At four a.m.we awoke to a mist-filled world. We walked through the early morning darkness and into a sunrise at the Sun Gate, the mist parting to give teasing glimpses of the valley below. Machu Picchu’s ruins and setting defy description. I was particularly impressed by the Temple of the Condor, with its uncarved stone naturally shaped like condor wings. The city itself is so well-known from photographs and documentaries that there really is nothing new to add, but the rewards of walking and being at the Sun Gate at dawn far outweigh the comforts to be found in the hot springs and busy streets of Aguas Calientes. That is where we headed after having seen everything we could up on the mountain, dodging members of bus tours who seemed nowhere near as exhausted and stinky as our unwashed selves.
After so long in higher altitudes, flying back down to sea level to Puerto Maldonado and trekking through the rainforest left me feeling almost super-human. The group travelled upstream in a boat to reach a jungle lodge with no electricity or hot running water. The gorgeous heat and humidity hit like a wall after the cool, dry air of the Andes. We took buses to a very funky local market to be introduced to some highly exotic fruit, then down to the port itself. Puerto Maldonado had scooters everywhere, over-grown streets and a humidity-induced lethargy in the air.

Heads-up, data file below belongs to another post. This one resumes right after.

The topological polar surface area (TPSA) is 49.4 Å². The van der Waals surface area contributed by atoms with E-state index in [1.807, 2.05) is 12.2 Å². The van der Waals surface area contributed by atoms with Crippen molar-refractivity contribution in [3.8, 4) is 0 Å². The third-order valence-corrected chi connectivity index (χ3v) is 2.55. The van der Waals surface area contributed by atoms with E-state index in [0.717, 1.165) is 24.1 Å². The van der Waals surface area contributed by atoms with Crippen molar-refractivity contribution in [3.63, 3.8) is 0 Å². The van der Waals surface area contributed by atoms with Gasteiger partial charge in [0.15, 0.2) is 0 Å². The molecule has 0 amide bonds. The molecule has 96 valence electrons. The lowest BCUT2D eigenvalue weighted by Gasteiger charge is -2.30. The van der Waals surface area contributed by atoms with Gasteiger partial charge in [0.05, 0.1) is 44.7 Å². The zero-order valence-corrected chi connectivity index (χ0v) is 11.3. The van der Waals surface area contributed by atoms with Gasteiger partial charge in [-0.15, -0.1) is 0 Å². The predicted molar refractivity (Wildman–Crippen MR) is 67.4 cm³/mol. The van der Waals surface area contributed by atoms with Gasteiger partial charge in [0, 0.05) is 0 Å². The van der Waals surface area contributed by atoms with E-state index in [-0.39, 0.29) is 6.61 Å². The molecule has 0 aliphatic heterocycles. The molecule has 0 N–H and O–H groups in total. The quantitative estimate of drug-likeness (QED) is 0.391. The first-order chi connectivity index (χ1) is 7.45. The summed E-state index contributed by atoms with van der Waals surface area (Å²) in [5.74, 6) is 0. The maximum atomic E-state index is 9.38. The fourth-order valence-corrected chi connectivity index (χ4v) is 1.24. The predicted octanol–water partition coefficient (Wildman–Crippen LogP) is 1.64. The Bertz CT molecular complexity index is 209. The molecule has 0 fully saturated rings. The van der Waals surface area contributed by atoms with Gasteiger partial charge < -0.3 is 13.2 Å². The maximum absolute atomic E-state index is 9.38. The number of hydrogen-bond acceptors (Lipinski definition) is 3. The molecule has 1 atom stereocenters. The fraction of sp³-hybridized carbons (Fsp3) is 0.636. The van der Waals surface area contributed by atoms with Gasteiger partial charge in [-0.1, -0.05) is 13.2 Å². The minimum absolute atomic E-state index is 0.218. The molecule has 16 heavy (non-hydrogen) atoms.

Following this there was a three hour boat trip upriver from Puerto Maldonado to the jungle lodge, which took us up a gorgeous river, with opportunities for bird-spotting along the way. The jungle lodge was fabulous – separate huts, hibiscus gardens, mosquito nets over beds, candles to shower by and a selection of gum boots for squelching through the muddy tracks in the rainforest. After we arrived and put our gear in the huts, we took a short boat journey upriver to a farm where we were introduced to more local fruits and shown medicinal plants, including a local Viagra. After a candle lit dinner of local fish and salad, we climbed into canoes to go cayman spotting down the darkened river. Two things amazed me that evening. The stars overwhelming the dark, dark blue of the sky and the beauty and tranquility of the river in this darkness – we had to be silent so as not to disturb any cayman. We only spotted one, but the silence and the sound of the slow-moving river left me feeling peace and stillness deep inside, that cities and work and the bustle of everyday life seemed further than a geographic distance away. The other thing that impressed me was the skill of the crew in steering the canoes up and down river in the darkness, using only the spotlight to signal to the helmsman.